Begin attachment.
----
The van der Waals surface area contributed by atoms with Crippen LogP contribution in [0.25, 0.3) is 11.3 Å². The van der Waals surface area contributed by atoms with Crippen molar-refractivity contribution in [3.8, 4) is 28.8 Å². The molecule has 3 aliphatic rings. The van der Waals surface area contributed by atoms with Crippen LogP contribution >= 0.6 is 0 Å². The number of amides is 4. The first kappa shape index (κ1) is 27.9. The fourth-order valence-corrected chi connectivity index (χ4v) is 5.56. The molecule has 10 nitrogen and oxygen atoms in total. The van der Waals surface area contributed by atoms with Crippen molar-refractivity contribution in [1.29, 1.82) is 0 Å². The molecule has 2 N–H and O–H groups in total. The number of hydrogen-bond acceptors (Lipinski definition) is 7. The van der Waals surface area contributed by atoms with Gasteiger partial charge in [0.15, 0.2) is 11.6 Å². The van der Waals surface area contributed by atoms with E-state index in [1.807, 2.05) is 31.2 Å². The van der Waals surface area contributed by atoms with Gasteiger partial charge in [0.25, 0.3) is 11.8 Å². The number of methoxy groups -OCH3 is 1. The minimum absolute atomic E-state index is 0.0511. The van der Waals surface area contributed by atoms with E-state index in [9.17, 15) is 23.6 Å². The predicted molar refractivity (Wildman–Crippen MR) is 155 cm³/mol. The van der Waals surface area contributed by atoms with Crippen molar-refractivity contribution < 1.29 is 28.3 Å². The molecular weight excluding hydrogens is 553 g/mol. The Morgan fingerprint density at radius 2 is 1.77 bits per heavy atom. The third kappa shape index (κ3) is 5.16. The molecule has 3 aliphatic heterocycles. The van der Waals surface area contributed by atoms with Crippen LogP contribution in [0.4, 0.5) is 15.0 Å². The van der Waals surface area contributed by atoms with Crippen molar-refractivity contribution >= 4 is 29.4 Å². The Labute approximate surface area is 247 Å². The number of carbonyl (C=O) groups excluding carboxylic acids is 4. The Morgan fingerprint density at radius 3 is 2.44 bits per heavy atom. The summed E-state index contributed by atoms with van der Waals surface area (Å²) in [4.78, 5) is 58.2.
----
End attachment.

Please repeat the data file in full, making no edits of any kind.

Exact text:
The van der Waals surface area contributed by atoms with Crippen LogP contribution in [0.25, 0.3) is 11.3 Å². The van der Waals surface area contributed by atoms with Crippen molar-refractivity contribution in [3.8, 4) is 28.8 Å². The molecule has 3 aliphatic rings. The van der Waals surface area contributed by atoms with Crippen LogP contribution >= 0.6 is 0 Å². The number of amides is 4. The first kappa shape index (κ1) is 27.9. The fourth-order valence-corrected chi connectivity index (χ4v) is 5.56. The molecule has 10 nitrogen and oxygen atoms in total. The van der Waals surface area contributed by atoms with Crippen molar-refractivity contribution in [1.29, 1.82) is 0 Å². The molecule has 2 N–H and O–H groups in total. The number of hydrogen-bond acceptors (Lipinski definition) is 7. The van der Waals surface area contributed by atoms with Gasteiger partial charge in [0.15, 0.2) is 11.6 Å². The van der Waals surface area contributed by atoms with E-state index in [1.807, 2.05) is 31.2 Å². The van der Waals surface area contributed by atoms with Gasteiger partial charge in [0.25, 0.3) is 11.8 Å². The number of methoxy groups -OCH3 is 1. The minimum absolute atomic E-state index is 0.0511. The van der Waals surface area contributed by atoms with E-state index in [9.17, 15) is 23.6 Å². The predicted molar refractivity (Wildman–Crippen MR) is 155 cm³/mol. The van der Waals surface area contributed by atoms with Crippen molar-refractivity contribution < 1.29 is 28.3 Å². The molecular weight excluding hydrogens is 553 g/mol. The Morgan fingerprint density at radius 2 is 1.77 bits per heavy atom. The third kappa shape index (κ3) is 5.16. The molecule has 3 aliphatic heterocycles. The van der Waals surface area contributed by atoms with Crippen LogP contribution in [0.4, 0.5) is 15.0 Å². The van der Waals surface area contributed by atoms with Crippen molar-refractivity contribution >= 4 is 29.4 Å². The Labute approximate surface area is 247 Å². The number of carbonyl (C=O) groups excluding carboxylic acids is 4. The Morgan fingerprint density at radius 3 is 2.44 bits per heavy atom. The summed E-state index contributed by atoms with van der Waals surface area (Å²) in [4.78, 5) is 58.2.